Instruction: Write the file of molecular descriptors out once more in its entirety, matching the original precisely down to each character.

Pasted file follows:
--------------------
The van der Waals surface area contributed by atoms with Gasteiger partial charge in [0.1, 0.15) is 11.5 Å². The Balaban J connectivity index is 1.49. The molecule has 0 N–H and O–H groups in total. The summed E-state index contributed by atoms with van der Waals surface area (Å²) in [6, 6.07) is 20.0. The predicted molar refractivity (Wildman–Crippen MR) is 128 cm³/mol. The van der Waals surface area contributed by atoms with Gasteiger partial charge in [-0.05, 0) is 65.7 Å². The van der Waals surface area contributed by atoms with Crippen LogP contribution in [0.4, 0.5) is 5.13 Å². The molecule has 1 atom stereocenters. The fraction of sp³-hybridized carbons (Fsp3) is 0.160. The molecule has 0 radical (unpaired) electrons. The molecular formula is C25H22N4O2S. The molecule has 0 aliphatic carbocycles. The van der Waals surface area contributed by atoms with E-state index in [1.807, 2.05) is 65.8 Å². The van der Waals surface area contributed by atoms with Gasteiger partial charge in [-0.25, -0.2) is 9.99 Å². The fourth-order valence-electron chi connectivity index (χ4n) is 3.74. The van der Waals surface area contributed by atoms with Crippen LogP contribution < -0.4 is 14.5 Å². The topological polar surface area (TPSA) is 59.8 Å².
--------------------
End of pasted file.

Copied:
The van der Waals surface area contributed by atoms with Gasteiger partial charge in [0.1, 0.15) is 11.5 Å². The Balaban J connectivity index is 1.49. The molecule has 0 N–H and O–H groups in total. The summed E-state index contributed by atoms with van der Waals surface area (Å²) in [6, 6.07) is 20.0. The predicted molar refractivity (Wildman–Crippen MR) is 128 cm³/mol. The van der Waals surface area contributed by atoms with Gasteiger partial charge in [-0.05, 0) is 65.7 Å². The van der Waals surface area contributed by atoms with Crippen LogP contribution in [0.4, 0.5) is 5.13 Å². The molecule has 1 atom stereocenters. The fraction of sp³-hybridized carbons (Fsp3) is 0.160. The molecule has 0 radical (unpaired) electrons. The molecular formula is C25H22N4O2S. The molecule has 0 aliphatic carbocycles. The van der Waals surface area contributed by atoms with E-state index in [1.807, 2.05) is 65.8 Å². The van der Waals surface area contributed by atoms with Gasteiger partial charge in [-0.25, -0.2) is 9.99 Å². The fourth-order valence-electron chi connectivity index (χ4n) is 3.74. The van der Waals surface area contributed by atoms with Crippen LogP contribution < -0.4 is 14.5 Å². The topological polar surface area (TPSA) is 59.8 Å².